Jul 022015
 

It would take many, many blog posts to fully articulate all the ways that modern copyright law threatens innovation. But one notable way is through Section 1201 of the copyright statute.

As discussed previously, Section 1201 is ostensibly supposed to minimize copyright infringement by making it its own offense to bypass the technical protective measures (TPMs) controlling access to a particular copy of a copyrighted work. (Sometimes these sorts of TPMs are referred to as DRM, or Digital Rights Management.) It is a fair question whether forbidding the bypass of TPMs is at all an effective approach to minimizing infringement, but it’s an even more important question to ask whether the portion of the copyright statute that forbids the bypassing of TPMs does so at the expense of other sections of the statute that specifically entitle people to make certain uses of copyrighted works.

The answer to this latter question is clearly no, and in fact Congress anticipated that it would be “no,” when it put into Section 1201 the requirement that the Copyright Office consider afresh, every three years, whether certain types of TPM bypassing should be deemed specifically permissible, notwithstanding Section 1201’s general prohibition against it. Unfortunately these triennial rulemakings are an extremely cumbersome, expensive, and ineffective way of protecting the non-infringing uses of copyrighted works the public is entitled to make. But the even bigger problem, and the one that I will focus on here, is that Section 1201’s prohibition against bypassing TPMs is increasingly standing in the way of not just non-infringing uses of copyrighted works but non-infringing uses of computing devices as a whole.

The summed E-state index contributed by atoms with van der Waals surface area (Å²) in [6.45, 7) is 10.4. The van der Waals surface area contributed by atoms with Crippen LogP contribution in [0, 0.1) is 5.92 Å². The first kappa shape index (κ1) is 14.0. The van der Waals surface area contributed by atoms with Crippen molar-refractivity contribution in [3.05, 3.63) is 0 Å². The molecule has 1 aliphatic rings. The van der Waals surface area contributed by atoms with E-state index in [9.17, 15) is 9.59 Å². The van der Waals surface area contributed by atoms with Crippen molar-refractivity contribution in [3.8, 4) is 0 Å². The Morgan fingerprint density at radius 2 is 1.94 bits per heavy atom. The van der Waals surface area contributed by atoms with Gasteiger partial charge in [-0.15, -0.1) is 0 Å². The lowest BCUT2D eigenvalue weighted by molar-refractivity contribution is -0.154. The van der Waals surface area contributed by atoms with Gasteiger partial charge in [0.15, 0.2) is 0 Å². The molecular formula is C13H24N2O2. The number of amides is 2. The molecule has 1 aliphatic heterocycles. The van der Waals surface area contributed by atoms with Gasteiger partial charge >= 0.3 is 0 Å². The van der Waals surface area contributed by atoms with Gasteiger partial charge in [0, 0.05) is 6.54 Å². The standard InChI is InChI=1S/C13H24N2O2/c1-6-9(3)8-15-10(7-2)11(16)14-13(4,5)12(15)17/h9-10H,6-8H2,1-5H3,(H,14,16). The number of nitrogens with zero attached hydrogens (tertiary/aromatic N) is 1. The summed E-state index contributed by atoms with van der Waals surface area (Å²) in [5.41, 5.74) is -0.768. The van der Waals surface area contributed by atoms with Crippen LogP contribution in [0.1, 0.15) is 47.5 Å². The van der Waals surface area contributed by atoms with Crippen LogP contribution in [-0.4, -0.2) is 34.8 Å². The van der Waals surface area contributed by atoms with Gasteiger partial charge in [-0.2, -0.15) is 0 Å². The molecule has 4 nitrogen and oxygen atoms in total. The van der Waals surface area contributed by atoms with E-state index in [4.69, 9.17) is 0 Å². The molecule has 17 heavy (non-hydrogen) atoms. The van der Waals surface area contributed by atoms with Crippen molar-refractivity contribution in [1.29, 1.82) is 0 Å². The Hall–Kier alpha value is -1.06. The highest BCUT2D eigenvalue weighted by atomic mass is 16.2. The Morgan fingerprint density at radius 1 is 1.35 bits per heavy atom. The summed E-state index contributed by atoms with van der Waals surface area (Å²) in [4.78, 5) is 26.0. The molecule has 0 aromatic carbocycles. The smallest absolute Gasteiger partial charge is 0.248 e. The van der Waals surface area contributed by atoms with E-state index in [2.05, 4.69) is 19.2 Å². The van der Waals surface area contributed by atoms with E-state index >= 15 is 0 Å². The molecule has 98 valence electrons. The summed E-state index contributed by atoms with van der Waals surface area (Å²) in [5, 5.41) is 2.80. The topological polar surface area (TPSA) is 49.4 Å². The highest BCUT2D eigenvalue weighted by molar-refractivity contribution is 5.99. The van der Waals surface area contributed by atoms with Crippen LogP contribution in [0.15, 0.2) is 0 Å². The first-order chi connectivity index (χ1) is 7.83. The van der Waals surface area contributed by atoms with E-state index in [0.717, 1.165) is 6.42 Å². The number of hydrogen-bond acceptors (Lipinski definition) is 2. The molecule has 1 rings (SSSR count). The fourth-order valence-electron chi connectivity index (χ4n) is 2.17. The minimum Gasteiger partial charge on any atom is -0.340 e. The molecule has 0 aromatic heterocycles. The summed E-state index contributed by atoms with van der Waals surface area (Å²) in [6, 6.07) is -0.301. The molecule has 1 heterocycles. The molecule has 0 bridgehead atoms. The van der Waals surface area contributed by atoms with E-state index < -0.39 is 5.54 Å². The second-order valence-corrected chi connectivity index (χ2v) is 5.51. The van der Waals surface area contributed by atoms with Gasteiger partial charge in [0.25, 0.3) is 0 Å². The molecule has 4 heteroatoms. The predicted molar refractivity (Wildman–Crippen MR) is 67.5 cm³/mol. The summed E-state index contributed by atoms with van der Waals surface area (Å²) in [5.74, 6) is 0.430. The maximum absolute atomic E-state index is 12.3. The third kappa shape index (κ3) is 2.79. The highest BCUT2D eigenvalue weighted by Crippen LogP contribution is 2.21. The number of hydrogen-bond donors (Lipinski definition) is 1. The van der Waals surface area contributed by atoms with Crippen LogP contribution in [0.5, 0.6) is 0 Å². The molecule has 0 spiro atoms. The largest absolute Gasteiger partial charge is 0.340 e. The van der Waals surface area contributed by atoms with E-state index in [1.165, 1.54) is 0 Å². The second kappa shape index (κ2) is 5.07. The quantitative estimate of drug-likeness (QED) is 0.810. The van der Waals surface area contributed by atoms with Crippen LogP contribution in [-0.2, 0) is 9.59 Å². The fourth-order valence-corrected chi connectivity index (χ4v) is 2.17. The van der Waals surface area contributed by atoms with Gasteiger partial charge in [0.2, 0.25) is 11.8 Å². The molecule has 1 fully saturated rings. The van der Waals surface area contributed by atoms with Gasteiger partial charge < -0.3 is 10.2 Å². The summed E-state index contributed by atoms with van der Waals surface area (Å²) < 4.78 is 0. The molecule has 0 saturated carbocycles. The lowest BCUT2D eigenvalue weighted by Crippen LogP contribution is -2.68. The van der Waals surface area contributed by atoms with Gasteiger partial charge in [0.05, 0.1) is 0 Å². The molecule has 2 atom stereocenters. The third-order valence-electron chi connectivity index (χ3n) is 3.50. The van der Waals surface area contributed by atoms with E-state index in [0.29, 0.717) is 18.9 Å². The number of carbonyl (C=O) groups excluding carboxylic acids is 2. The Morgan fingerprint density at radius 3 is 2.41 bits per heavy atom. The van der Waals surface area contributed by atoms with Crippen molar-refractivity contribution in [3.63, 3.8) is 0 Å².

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The illegality of unlocking your cell phone (and more)

 Analysis/commentary, Criminal IP Enforcement, Unauthorized access  Comments Off on The illegality of unlocking your cell phone (and more)
Jan 292013
 

In 1998 the Digital Millennium Copyright Act amended U.S. copyright law in a few key ways.  Of most relevance here is the additions it made to 17 U.S.C. §§1201 et seq., which includes the provision:

“No person shall circumvent a technological measure that effectively controls access to a work protected under this title.”  §1201(a)(1)(A)

If one does, they can be liable for damages, §1203(c), or, more saliently for this blog, fines of $500,000 and/or 5 years imprisonment for the first offense and $1,000,000 and/or 10 years for subsequent ones.  §1204(a).

The question here is, why?

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Quicklinks 1/28/2012

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Jan 282012
 

Some items from the past week:

Quicklinks 1/21/2012

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Jan 212012
 

Various recent news:

Quicklinks 12/31/11

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Dec 312011
 

From this past week:

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Quicklinks 12/24/11

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Dec 242011
 

Other items of interest this past week:

Quicklinks 12/17/11

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Dec 172011
 

Other items of interest this past week: